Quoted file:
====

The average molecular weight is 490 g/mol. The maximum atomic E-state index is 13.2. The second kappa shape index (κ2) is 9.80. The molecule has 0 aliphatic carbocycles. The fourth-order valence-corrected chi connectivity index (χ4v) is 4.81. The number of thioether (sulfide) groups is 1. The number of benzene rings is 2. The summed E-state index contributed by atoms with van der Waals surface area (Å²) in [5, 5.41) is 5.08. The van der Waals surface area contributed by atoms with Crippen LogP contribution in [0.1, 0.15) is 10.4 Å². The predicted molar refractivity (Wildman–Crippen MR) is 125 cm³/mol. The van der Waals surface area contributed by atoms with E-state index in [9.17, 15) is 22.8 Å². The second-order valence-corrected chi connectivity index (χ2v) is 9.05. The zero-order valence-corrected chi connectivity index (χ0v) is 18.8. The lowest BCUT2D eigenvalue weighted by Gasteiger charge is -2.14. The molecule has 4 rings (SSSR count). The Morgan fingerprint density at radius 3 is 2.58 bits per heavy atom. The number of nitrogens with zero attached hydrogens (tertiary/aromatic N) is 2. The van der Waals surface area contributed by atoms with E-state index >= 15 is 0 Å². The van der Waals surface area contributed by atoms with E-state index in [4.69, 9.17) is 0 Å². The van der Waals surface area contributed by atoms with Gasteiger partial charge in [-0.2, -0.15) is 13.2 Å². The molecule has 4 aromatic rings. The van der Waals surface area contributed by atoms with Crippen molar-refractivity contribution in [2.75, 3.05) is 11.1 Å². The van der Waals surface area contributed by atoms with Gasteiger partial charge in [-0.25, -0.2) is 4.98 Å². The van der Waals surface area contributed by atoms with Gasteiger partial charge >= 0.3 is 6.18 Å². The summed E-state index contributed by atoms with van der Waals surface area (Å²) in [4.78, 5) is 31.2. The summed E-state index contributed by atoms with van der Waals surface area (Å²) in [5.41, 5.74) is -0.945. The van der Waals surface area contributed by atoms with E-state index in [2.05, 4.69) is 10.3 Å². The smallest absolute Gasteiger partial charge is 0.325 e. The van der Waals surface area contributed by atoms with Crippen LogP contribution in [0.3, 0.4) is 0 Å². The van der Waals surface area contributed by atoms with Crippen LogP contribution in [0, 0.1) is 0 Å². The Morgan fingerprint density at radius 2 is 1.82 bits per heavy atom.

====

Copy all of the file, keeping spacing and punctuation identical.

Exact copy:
The average molecular weight is 490 g/mol. The maximum atomic E-state index is 13.2. The second kappa shape index (κ2) is 9.80. The molecule has 0 aliphatic carbocycles. The fourth-order valence-corrected chi connectivity index (χ4v) is 4.81. The number of thioether (sulfide) groups is 1. The number of benzene rings is 2. The summed E-state index contributed by atoms with van der Waals surface area (Å²) in [5, 5.41) is 5.08. The van der Waals surface area contributed by atoms with Crippen LogP contribution in [0.1, 0.15) is 10.4 Å². The predicted molar refractivity (Wildman–Crippen MR) is 125 cm³/mol. The van der Waals surface area contributed by atoms with E-state index in [9.17, 15) is 22.8 Å². The second-order valence-corrected chi connectivity index (χ2v) is 9.05. The zero-order valence-corrected chi connectivity index (χ0v) is 18.8. The lowest BCUT2D eigenvalue weighted by Gasteiger charge is -2.14. The molecule has 4 rings (SSSR count). The Morgan fingerprint density at radius 3 is 2.58 bits per heavy atom. The number of nitrogens with zero attached hydrogens (tertiary/aromatic N) is 2. The van der Waals surface area contributed by atoms with E-state index >= 15 is 0 Å². The van der Waals surface area contributed by atoms with E-state index in [4.69, 9.17) is 0 Å². The van der Waals surface area contributed by atoms with Gasteiger partial charge in [-0.2, -0.15) is 13.2 Å². The molecule has 4 aromatic rings. The van der Waals surface area contributed by atoms with Crippen molar-refractivity contribution in [2.75, 3.05) is 11.1 Å². The van der Waals surface area contributed by atoms with Gasteiger partial charge in [-0.25, -0.2) is 4.98 Å². The van der Waals surface area contributed by atoms with Gasteiger partial charge >= 0.3 is 6.18 Å². The summed E-state index contributed by atoms with van der Waals surface area (Å²) in [4.78, 5) is 31.2. The summed E-state index contributed by atoms with van der Waals surface area (Å²) in [5.41, 5.74) is -0.945. The van der Waals surface area contributed by atoms with E-state index in [2.05, 4.69) is 10.3 Å². The smallest absolute Gasteiger partial charge is 0.325 e. The van der Waals surface area contributed by atoms with Crippen LogP contribution in [0.3, 0.4) is 0 Å². The van der Waals surface area contributed by atoms with Crippen LogP contribution in [0, 0.1) is 0 Å². The Morgan fingerprint density at radius 2 is 1.82 bits per heavy atom.